Artist and clothes maker Kallol Datta talks to Art Fervour about his second solo exhibition Volume 3 Issue 2 ongoing at Experimenter, Kolkata and the journey so far.
Volume 3 Issue 2 explores native clothing practices in South-West Asia, North Africa, India and the Korean Peninsula. Known for his fluid silhouettes, this exhibition reflects Datta’s constant inquiry into “breaking the mould” of what we traditionally view and consider as clothing.
In this conversation, the artist talks about the conception of his latest exhibition and how personal influences play a part in his artistic inquiry. Let’s dive right in.
Hello Kallol, thank you for agreeing to do this interview with us. Diving right into the corpus of your latest exhibition Volume 3 Issue 2 – what inspired you to look into the specific native clothing practices of South-West Asia, North Africa, the Korean Peninsula and the Indian Subcontinent specifically?
I grew up in West Asia (Dubai, Abu Dhabi and Manama). The research into clothing practices began from the SWANA (SouthWest Asian and North African) region. Clothing native to the region when distilled to a template-like form brought in similarities – the Persian Manteau with the Angharakha of the Indian Subcontinent, which was similar to the Korean Jeogori and Hanbok. The creative inquiry included native wear of the Late Joseon period in the Korean Peninsula.
Throughout your work since Volume I, 2018, we see a narrative to ‘break away from the mould’ and yet use something as traditional as heritage textiles to make bold juxtapositions in art & design. Could you tell us how the tonality of your work highlights heritage, and the inspiration behind constructing structural experimentations from the Late Showa Period in Japan and old Indian sarees for Volume 3 Issue 2?
Volume 3 Issue 2 is a continuation to the almost decade long research I’ve been conducting. This project began in 2020 at the SOAS library and took on a more concrete shape during a residency with Aomori Contemporary Art Center in 2021. During the residency a clothing drive was conducted at Aomori for native wear clothing from the Late Showa Period (1945 – 1989). The imperial clothing edicts which were issued in rapid succession at the beginning of this period were similar to the clothing decrees by the Ayatollah in Iran and by that, I mean the manner in which the personal agency of minorities were done away with. At the same time, I held a drive in India for sarees made or acquired in the corresponding period.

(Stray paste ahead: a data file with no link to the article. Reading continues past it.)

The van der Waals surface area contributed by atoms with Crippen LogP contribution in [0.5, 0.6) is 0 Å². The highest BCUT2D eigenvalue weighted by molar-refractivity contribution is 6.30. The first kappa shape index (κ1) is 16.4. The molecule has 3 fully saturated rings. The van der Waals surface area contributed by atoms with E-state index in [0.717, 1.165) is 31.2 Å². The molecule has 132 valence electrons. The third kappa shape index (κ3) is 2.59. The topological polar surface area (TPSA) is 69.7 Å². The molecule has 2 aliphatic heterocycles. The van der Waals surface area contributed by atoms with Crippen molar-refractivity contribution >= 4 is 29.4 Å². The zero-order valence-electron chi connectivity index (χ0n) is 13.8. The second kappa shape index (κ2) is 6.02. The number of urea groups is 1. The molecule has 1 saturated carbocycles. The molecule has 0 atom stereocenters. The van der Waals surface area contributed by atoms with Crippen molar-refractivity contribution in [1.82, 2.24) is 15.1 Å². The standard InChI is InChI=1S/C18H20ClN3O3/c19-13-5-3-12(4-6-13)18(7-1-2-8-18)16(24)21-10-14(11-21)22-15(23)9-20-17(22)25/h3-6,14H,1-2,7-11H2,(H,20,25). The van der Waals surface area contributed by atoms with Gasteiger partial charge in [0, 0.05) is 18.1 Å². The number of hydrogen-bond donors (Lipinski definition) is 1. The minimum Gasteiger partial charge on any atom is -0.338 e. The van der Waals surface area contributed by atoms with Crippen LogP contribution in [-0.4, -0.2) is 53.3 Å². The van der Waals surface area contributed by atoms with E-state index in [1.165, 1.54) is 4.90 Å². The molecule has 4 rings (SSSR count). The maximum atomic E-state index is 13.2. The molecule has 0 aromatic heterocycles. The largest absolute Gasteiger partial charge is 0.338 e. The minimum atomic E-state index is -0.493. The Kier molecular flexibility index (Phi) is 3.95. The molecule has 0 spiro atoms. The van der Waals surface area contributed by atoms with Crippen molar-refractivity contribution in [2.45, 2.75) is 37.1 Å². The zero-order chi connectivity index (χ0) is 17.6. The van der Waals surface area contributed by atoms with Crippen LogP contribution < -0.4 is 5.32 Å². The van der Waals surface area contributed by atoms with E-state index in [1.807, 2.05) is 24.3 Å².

Yes, it’s so interesting you say that because something that also stood out for us with this exhibition is the use of vintage clothing to “reconstruct, repurpose and restructure”. How does memory, emotion and personal history play a part in your design philosophy?
There were a lot of questions during the making of the works for this project – viewing the garments received through the lens of cultural sustainability against cultural diversity. My pattern cutting came in as an interference, an external element to the kimonos, obis, haoris and saries. I was thinking of clothes being used as an incentive to assimilate, integrate along with distortion while drafting the patterns required to reconstruct the donated clothing forms that held memories and had incidents attached to them.
With Volume 2 Issue 2, I’ve been having conversations with peers about work and production. But I also view the labour involved in my creative research as production. Then as someone articulated – the ‘biology’ aspect of it all. The producing of new clothes from older textile pieces. The reconstruction, repurposing and restructuring of the donated pieces…
While receiving the garments from donors, memories and incidents attached to the clothing were collected – in the form of interviews, letters, images from family albums and press clippings.
Since your first solo exhibition with Experimenter, Kolkata in 2017, your work has travelled the world over and circled back to where it all began. Is this a full circle moment? Can we ask what new directions you foresee going forward?
I hope to carry on with my inquiry into native wear clothing practices in the regions of my interest. To make clothes that position themselves as interventions – how we think of clothing, how we look at clothing and how we consume clothing.